A good grasp of the essential yoga vocabulary can also improve your practice. Yoga teacher Nabilla Sharil explains some popular yoga terms and their origins here:
Have you ever gone to a yoga class and felt like you are attending a language school instead? Or perhaps you tried to ask your yoga instructor a question and in return you received an answer peppered with so many strange yoga vocabulary you are wondering if he is still speaking to you in English. Here are 5 most commonly used words in a yoga class and what they could mean to you in helping to improve your movements in the next yoga class.
Sometimes in a yoga class you will hear the teacher say things like “engage your bandhas” or “lock those bandhas!” If you are new to the class you might be thinking “lock what??”
Bandhas literally mean “to lock” or “to tighten” in Sanskrit. There are generally 3 locks that you are required to activate while doing specific poses:
- Mula Bandha or root lock
The way I explain this when asked by some students is to imagine that you are stuck in rush hour traffic jam in the middle of KL, you need to pee and the nearest petrol station seems like miles away. The muscles that you use to hold what is threatening to come out from you are exactly the muscles engaged in Mula Bandha.By engaging and holding this muscles in a yoga class (not because you need to pee in a class… hopefully!) will create more stability in standing poses – especially in poses which requires you to stand with legs apart or with only one leg on the ground.
- Uddiyana Bandha
Udiyyana in Sanskrit means “to fly up” or “to rise up”. It requires the person to pull in the abdominal muscles in towards the spine. While practicing yoga movements, Udiyyana Bandha is believed to move the energy upwards resulting in lighter movements into poses like handstands.
- Jalandhara Bandha or throat lock
Just as the name suggests, this works around the area of the throat, controlling energy flow to the nerves and blood vessels around the neck area. And no, it does not mean ‘constrict your throat and hyperventilate’. Rather it is typically engaged during a breathing exercise to gently encourage brief moments of breath retention as a means to regulate or safely slow down the heart rate.
In a well-rounded class, you will sometimes hear the teacher say something like “we will begin/end our practice today with a pranayama”. Prana..what you ask?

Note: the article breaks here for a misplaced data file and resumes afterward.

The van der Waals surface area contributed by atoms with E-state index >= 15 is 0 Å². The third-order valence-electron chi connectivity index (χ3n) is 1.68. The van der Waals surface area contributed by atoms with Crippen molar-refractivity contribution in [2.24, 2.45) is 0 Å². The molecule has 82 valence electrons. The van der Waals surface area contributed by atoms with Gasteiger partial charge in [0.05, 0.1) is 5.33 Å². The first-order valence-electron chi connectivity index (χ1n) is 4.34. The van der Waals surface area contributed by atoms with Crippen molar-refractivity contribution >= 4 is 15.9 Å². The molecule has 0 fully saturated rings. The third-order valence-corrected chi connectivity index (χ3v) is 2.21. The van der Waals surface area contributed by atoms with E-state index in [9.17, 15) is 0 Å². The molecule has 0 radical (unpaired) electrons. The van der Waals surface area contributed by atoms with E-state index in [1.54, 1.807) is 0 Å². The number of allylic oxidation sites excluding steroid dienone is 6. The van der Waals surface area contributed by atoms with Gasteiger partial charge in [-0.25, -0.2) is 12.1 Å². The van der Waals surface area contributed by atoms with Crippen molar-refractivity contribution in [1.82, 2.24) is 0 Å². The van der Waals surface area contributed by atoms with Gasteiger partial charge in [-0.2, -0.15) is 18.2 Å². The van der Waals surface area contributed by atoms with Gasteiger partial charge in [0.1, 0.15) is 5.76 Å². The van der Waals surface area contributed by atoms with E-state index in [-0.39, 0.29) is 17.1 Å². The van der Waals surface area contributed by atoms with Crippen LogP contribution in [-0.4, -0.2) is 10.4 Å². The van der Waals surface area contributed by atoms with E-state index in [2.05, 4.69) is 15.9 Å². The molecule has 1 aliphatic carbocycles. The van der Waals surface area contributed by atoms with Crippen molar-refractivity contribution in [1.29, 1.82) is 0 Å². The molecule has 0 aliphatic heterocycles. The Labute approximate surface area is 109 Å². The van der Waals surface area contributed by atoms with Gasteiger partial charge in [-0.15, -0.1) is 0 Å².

Pranayama refers to breathing exercises, and in Sanskrit it is sometimes translated as “extension of the life force through the breath”. Breathing is as important as the movements that are performed during a yoga asana practice. It also has a lot to do with controlling and harnessing the energy within so that it is sustained throughout the entire 1-hour or sometimes a 3-hour practice.
3. Gazing point (Drishti)
When I am teaching certain yoga poses in my class, I would often remind everyone to pick a point that does not move in front of them and gaze at that point while holding the pose. Especially in poses that require balance and a quiet focus, choosing to gaze at a point ahead that does not move allows you to withdraw from your surroundings and eventually achieving better balance that way.
In certain methods of yoga such as Ashtanga yoga, specific gazing point is prescribed for each poses. Some of these points range from gazing at the tip of the nose, at the big toe to focusing on the third eye (center of the forehead).
4. Sun Salutation (Surya Namaskara)
In a typical hatha yoga class, you will begin by performing a few rounds of sun salutation. Though the term first originated from the practice of saluting the Hindu sun deity, it is now performed as a method to warm up. It helps prepare the muscles in your body so you can perform other poses safely during a yoga practice. There are currently variations of sun salutation practised according to the method and lineage of yoga that a student follows.
5. Corpse Pose (Savasana)
When I first started my yoga journey, Savasana or Corpse pose used to be the most awaited pose in the entire session. Not only does it signal the end of sometimes long, hot and sweaty session, it also requires the least physical effort. Much like the name suggests, this is when you are required to lie down on your mat, close your eyes and stay still until the soothing voice of your teacher gently lulls you back to consciousness.
Don’t be fooled by the ease of this pose though, because it is also one of the most mentally challenging pose to hold as this is often the time when the chatter in your mind starts to take its own center-stage, either berating yourself or putting your system in anxiety overdrive because you think you might have forgotten to turn off the stove before leaving your house earlier.
Any other yoga jargons you’d like us to demystify? Let us know in the comments below or on our Facebook page and we’ll get right back at ya!